First published by Grant Rayner on 08 Apr 2020
5 min read
Countless security training programs and government advisories suggest that you should be “situationally aware” when travelling to higher-risk locations.
But what exactly does “situationally aware” mean?
It’s difficult to parse the street, particularly when you’re in an unfamiliar environment, where everything seems strange and out of place. It’s easy to misinterpret the benign as threats, while completely missing actual threats.
How can you develop your ability to filter the noise and make sense of your immediate environment so that you can proactively avoid threats to your safety and security?
In this article I’ll break down the concept of situational awareness into simple actions that you can easily adopt when operating in challenging environments. You can practice and refine these techniques when travelling. Depending on where you live, they may also be useful at home.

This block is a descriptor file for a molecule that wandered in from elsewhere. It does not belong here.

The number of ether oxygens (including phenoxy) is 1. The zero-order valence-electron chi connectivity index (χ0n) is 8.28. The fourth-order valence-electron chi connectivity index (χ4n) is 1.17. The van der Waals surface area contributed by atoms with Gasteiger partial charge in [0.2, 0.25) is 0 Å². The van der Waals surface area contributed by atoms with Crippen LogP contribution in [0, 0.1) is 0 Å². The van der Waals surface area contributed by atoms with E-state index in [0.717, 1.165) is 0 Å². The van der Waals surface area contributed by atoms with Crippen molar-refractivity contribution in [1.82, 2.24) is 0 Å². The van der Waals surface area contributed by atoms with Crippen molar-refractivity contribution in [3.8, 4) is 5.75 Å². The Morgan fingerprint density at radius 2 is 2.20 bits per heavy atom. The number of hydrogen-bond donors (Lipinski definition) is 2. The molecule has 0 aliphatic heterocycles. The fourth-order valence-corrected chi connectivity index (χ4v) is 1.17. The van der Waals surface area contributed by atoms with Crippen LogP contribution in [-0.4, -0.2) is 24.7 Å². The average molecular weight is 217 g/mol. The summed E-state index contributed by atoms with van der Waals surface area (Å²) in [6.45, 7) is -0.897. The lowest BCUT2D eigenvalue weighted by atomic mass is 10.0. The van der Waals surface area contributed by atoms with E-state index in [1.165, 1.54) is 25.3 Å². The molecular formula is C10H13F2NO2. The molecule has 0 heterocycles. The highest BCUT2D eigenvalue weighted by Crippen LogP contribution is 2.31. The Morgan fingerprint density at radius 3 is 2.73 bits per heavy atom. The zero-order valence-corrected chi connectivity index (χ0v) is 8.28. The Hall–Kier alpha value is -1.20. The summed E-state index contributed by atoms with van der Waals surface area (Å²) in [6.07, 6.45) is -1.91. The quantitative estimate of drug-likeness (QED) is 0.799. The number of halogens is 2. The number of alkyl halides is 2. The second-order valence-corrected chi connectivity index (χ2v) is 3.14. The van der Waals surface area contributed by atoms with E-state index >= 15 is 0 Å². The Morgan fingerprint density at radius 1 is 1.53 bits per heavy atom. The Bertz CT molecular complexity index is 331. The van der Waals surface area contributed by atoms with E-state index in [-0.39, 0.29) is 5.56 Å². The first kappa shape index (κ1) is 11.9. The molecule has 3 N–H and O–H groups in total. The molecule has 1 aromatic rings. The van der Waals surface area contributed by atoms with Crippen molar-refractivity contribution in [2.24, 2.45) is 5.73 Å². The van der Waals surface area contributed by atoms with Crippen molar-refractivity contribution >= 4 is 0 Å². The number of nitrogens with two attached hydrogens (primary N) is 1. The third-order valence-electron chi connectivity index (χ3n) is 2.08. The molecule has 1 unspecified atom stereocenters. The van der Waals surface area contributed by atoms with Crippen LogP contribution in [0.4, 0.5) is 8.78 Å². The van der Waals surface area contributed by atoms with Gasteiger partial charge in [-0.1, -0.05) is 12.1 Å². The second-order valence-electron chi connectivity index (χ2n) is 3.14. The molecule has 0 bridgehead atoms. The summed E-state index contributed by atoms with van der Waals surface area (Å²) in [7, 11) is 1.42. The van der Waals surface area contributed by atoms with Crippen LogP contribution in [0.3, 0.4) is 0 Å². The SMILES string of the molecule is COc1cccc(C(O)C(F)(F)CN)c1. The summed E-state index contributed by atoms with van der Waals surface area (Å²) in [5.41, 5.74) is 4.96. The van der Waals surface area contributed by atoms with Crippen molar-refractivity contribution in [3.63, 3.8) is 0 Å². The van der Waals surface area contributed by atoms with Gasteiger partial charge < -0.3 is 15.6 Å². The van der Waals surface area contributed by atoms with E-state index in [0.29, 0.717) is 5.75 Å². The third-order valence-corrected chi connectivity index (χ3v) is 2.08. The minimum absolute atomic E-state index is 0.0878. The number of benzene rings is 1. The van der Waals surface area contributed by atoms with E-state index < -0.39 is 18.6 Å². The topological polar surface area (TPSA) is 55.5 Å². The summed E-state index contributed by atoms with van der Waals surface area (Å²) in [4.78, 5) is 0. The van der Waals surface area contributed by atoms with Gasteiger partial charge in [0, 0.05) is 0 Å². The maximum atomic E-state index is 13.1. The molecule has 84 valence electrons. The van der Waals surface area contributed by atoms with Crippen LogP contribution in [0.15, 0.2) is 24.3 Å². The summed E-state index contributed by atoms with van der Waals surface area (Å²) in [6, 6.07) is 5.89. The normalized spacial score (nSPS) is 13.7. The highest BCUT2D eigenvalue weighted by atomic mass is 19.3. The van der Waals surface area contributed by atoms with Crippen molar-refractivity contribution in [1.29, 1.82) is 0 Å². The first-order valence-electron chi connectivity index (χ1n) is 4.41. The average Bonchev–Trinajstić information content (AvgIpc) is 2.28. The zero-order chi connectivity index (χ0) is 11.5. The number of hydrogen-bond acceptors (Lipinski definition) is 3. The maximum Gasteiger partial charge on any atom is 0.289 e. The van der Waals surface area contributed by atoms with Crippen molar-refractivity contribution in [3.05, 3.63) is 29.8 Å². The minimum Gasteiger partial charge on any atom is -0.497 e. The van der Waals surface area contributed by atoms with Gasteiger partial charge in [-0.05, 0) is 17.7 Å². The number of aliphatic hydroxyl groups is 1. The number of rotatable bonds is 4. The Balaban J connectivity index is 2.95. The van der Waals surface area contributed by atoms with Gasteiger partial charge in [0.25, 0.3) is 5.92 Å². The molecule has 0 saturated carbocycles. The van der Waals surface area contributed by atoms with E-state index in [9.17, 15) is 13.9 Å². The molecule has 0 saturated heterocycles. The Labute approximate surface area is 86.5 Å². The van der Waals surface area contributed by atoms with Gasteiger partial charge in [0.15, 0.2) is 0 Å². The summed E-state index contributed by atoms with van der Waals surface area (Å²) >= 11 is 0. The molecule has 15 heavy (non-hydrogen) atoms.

To be able to maintain comprehensive situational awareness, you need to be able to break the concept down to make it actionable on the street.
The way I’ve learned to approach this is to focus on two levels of awareness:
I’ll break these levels of awareness down further below.
High level situation awareness focuses on where you are in town, the location of safe havens, and the routes between where you are at any one time and these safe havens.
It should go without saying that you should always know roughly where you are. Before you leave your accommodation, have a general plan and define the routes you’ll move along. Identify key landmarks that will enable you to keep orientated as you move. Once you’re on the street, you want to limit the time you spend checking your phone or map for directions. This distracts you from what’s happening around you, and confirms to anyone observing you that you’re uncertain of where you are and where you’re going.